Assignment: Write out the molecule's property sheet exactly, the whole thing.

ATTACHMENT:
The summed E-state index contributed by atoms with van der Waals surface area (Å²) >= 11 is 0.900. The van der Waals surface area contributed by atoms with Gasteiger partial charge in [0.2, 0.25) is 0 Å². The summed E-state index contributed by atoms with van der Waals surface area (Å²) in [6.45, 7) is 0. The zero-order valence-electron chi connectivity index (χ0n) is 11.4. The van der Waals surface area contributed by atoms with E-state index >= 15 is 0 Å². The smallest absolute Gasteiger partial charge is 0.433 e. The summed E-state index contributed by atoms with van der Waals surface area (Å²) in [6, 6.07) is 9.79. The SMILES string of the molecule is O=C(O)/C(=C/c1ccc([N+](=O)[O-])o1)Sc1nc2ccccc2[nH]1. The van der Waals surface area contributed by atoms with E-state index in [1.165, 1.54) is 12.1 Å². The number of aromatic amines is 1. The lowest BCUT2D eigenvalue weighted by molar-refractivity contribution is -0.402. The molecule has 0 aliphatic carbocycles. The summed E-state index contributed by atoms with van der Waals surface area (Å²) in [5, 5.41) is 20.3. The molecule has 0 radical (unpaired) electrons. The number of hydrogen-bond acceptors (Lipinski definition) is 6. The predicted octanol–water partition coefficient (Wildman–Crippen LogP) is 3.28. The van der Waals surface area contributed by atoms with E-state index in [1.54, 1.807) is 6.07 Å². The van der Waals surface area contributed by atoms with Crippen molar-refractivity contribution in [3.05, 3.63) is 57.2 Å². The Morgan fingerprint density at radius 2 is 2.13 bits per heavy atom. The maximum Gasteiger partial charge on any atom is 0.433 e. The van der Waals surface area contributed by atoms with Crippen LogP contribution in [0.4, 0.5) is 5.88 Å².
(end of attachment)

The summed E-state index contributed by atoms with van der Waals surface area (Å²) >= 11 is 0.900. The van der Waals surface area contributed by atoms with Gasteiger partial charge in [0.2, 0.25) is 0 Å². The summed E-state index contributed by atoms with van der Waals surface area (Å²) in [6.45, 7) is 0. The zero-order valence-electron chi connectivity index (χ0n) is 11.4. The van der Waals surface area contributed by atoms with E-state index >= 15 is 0 Å². The smallest absolute Gasteiger partial charge is 0.433 e. The summed E-state index contributed by atoms with van der Waals surface area (Å²) in [6, 6.07) is 9.79. The SMILES string of the molecule is O=C(O)/C(=C/c1ccc([N+](=O)[O-])o1)Sc1nc2ccccc2[nH]1. The van der Waals surface area contributed by atoms with E-state index in [1.165, 1.54) is 12.1 Å². The number of aromatic amines is 1. The lowest BCUT2D eigenvalue weighted by molar-refractivity contribution is -0.402. The molecule has 0 aliphatic carbocycles. The summed E-state index contributed by atoms with van der Waals surface area (Å²) in [5, 5.41) is 20.3. The molecule has 0 radical (unpaired) electrons. The number of hydrogen-bond acceptors (Lipinski definition) is 6. The predicted octanol–water partition coefficient (Wildman–Crippen LogP) is 3.28. The van der Waals surface area contributed by atoms with E-state index in [1.54, 1.807) is 6.07 Å². The van der Waals surface area contributed by atoms with Crippen molar-refractivity contribution in [3.05, 3.63) is 57.2 Å². The Morgan fingerprint density at radius 2 is 2.13 bits per heavy atom. The maximum Gasteiger partial charge on any atom is 0.433 e. The van der Waals surface area contributed by atoms with Crippen LogP contribution in [0.4, 0.5) is 5.88 Å².